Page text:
Author Topic: Electric Sanders  (Read 639 times)

Vicster

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Electric Sanders
« on: May 01, 2019, 05:56:40 AM »
Hello

I have an old gate that I'm planning on improving.

I'm going to remove rotting bits of wood, then use wood filler, bits of wood, then want to sand and repaint.

I would just really like some advice on electric sanders....

I have no idea where to start....

I would like to keep costs down, so would I be better of hiring a sander?  And also what should I go for?  Do the orbital sanders mean than you can't sand corner bits? do the smaller square sanders struggle with large areas? do belt sanders also have difficulty getting into smaller nooks.

I have attached a pic of gate
any advice gratefully received
Thanks in advance




habaneroNorway

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Re: Electric Sanders
« Reply #1 on: May 01, 2019, 06:21:17 AM »
For that you need at least a fairly big orbital sander - like 6 inches / 150mm diameter. That's a fair amount of places where an orbital sander won't reach so you would need a sander with a triangle-shaped head to get into all the corners. Also the top and bottom of all the boards will be tricky with an orbital sander.

Hiring of course an option - another is buying some reasonably priced stuff on craigslist then sell it again when you are done - that allows you to take your time finishing it. I find that pro-grade gear bought second hand looses virtually no value as the pros don't care too much that it's been in private use (which for them is pretty much the same as never used). There is also a fairly large difference in quality in sanders and its neat to have sth with a good dust-extraction system (read: a vacuum system for woodworking). Obv not that critical if working outdoors, but still is nice. It also makes the sandin papers last much longer as less clogs to the paper.

You don't want to do that job with a small sander able to reach the corner areas. Its a fairly serious chunk of sanding you you've got you there.

Are you planning to sand to remove the old paint btw? If removing paint a heat gun can be quite effective.



« Last Edit: May 01, 2019, 06:28:00 AM by habaneroNorway »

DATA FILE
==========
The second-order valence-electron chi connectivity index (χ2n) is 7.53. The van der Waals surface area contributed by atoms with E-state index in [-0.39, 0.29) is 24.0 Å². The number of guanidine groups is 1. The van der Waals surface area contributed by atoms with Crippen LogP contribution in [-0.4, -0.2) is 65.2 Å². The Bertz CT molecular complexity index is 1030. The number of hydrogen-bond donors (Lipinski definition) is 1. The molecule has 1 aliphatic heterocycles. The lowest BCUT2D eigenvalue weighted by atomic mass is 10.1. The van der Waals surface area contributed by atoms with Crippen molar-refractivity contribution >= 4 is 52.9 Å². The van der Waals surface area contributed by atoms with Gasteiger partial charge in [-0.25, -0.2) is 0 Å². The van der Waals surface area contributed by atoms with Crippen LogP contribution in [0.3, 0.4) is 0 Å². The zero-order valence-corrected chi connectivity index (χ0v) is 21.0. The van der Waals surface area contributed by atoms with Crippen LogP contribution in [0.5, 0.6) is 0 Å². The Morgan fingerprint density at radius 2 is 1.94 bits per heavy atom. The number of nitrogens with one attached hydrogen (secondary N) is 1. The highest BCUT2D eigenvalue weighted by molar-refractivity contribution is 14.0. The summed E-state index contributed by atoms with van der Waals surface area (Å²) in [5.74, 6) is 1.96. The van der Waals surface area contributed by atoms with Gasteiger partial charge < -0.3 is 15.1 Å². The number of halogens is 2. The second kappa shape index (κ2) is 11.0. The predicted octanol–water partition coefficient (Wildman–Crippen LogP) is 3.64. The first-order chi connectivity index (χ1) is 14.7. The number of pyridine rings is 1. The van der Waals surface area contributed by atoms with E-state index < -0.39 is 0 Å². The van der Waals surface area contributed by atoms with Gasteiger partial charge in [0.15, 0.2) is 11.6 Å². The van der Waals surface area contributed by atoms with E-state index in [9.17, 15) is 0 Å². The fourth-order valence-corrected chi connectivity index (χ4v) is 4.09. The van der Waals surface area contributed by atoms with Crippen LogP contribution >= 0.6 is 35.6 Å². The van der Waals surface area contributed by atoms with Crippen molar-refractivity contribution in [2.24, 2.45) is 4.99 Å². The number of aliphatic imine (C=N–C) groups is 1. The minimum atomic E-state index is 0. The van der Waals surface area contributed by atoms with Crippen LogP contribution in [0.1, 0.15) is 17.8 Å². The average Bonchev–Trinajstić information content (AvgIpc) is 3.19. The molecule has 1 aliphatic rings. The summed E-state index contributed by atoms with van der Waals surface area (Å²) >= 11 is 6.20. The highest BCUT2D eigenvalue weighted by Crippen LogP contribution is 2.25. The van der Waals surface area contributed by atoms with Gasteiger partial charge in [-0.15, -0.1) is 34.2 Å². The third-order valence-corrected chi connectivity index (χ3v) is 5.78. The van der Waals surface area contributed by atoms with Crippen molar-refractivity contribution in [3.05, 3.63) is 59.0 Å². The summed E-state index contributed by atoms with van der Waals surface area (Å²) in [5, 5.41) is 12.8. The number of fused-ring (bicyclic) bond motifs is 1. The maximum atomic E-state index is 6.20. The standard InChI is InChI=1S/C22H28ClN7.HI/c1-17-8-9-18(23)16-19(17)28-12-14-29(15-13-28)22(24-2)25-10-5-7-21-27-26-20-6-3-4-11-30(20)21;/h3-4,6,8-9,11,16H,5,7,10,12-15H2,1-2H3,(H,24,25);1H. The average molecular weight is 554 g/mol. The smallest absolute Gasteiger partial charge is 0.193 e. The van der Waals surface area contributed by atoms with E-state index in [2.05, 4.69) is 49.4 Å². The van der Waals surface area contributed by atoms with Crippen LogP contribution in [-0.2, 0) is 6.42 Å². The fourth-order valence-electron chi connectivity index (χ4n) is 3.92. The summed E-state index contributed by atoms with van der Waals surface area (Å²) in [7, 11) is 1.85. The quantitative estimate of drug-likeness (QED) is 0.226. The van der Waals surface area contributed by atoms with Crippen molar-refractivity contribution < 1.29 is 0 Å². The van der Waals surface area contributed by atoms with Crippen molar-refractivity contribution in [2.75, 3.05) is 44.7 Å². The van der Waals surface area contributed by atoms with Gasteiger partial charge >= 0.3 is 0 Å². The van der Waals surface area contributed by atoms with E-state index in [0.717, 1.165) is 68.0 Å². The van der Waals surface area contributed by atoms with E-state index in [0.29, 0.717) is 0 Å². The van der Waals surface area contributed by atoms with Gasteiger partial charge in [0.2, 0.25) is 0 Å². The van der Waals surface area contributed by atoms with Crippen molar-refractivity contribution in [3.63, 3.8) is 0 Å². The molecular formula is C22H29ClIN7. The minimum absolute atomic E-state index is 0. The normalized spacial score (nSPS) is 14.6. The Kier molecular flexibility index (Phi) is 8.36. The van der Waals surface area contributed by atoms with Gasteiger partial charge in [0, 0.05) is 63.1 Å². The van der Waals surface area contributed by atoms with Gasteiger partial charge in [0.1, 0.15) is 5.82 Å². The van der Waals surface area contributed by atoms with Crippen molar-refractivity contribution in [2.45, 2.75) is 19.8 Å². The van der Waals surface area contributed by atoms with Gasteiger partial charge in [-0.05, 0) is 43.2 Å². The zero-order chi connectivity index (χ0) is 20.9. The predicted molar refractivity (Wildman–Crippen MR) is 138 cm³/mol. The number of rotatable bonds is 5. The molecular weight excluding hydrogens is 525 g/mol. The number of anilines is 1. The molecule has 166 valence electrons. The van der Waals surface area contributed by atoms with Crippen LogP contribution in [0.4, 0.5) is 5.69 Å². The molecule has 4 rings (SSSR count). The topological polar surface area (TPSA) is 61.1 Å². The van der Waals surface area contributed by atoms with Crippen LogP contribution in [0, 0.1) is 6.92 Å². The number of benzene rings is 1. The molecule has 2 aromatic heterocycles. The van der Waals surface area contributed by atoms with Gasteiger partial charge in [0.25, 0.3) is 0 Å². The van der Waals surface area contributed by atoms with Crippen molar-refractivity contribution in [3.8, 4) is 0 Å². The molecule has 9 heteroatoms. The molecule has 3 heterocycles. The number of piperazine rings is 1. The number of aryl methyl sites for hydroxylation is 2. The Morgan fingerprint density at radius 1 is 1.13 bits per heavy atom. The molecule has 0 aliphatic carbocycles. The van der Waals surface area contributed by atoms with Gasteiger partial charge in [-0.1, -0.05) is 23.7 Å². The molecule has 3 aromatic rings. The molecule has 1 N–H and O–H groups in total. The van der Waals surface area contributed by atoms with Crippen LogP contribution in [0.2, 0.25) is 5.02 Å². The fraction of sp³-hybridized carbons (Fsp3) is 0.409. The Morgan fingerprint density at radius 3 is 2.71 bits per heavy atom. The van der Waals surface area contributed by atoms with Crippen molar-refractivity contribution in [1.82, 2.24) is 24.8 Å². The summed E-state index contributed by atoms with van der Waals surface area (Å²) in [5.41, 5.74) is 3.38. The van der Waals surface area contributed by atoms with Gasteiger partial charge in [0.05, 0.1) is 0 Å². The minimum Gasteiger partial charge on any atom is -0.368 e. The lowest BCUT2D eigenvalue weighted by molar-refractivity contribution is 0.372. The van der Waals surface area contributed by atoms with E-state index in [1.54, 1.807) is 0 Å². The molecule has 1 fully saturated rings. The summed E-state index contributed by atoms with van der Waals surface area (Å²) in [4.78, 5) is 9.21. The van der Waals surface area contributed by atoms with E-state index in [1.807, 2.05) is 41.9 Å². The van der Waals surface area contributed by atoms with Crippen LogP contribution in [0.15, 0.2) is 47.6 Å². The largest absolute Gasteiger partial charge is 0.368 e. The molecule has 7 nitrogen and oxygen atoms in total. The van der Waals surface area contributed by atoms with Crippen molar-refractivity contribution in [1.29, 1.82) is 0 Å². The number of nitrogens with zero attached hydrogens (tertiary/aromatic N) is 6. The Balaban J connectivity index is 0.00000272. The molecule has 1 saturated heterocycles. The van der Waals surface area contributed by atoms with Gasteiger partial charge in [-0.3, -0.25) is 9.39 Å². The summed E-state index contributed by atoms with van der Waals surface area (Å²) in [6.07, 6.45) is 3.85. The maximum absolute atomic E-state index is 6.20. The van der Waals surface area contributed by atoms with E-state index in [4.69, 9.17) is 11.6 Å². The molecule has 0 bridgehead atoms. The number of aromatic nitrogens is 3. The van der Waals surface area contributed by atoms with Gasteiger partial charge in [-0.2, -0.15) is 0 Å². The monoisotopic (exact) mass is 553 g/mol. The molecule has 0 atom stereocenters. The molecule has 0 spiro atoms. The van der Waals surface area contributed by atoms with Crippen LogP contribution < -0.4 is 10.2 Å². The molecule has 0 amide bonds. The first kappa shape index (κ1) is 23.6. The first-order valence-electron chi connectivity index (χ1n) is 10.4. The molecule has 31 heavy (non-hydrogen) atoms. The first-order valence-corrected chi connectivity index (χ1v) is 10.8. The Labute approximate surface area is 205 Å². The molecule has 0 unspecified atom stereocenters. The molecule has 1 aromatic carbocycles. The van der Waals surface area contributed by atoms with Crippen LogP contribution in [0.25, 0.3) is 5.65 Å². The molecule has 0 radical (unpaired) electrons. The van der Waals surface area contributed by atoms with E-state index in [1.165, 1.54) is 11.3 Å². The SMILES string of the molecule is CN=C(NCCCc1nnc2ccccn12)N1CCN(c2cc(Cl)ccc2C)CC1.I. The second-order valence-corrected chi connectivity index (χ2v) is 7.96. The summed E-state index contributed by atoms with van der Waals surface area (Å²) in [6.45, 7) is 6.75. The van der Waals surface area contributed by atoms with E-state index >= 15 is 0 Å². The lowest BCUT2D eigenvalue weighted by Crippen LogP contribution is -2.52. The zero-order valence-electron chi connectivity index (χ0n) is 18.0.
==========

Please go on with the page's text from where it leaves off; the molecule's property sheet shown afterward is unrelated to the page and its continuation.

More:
ematicic

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Re: Electric Sanders
« Reply #2 on: May 01, 2019, 06:30:19 AM »
I would just hit it with a high power pressure washer. That would strip off the old paint also. Make sure it isn't too high pressure of a fitting or it will leave tracts.

Fishindude

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Re: Electric Sanders
« Reply #3 on: May 01, 2019, 06:32:22 AM »
Looks like a job for a simple paint scraper and wire brush.

lthenderson

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Re: Electric Sanders
« Reply #4 on: May 01, 2019, 07:26:21 AM »
Definitely no need to sand that gate. All you really need to do is ensure that all the loose paint is off. If you have a pressure washer, you can use that. If you don't, I would get a couple wire brushes, one block one that will cover large areas and one narrow one to fit in the corners and spend an hour brushing away the loose paint. When you are done, get your garden hose with spray handle and wash all the debris and dirt off. Then first use a good quality primer which will lock your top coats of paint to any of the paint that remains. Finally use a good exterior grade paint and you should be good to go.

habaneroNorway

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Re: Electric Sanders
« Reply #5 on: May 01, 2019, 07:34:25 AM »
I used a high-pressure washer on the foundation of my house to remove loose paint. It was remarkably efficient, I assumed that the paint that didn't come of wouldn't come off anytime soon and just painted over after priming. This assumption has held for 4-5 years now at least.

Vicster

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Re: Electric Sanders
« Reply #6 on: May 02, 2019, 04:45:00 AM »
Thanks, I will try the high pressure hose first. 

I'm a little limited energy wise as I'm recovering from CFS/ME which was caused by pneumonia, so I'm not keen to try and paint scraper and iron wool, that is why I was thinking electric sanders to try and minimise elbow grease.


jpdx

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Re: Electric Sanders
« Reply #7 on: May 13, 2019, 04:17:55 PM »
I would just use a 1/4 sheet sander. These are smallish and inexpensive and can get into tighter spaces than a belt sander. Most recent ones have a dust collection bag or you can hook up a vacuum.

Best strategy is to start with a coarse grit paper then finish with a fine grit paper. Please ensure there is no lead paint on your doors prior to sanding or scraping!
« Last Edit: May 14, 2019, 12:39:07 AM by jpdx »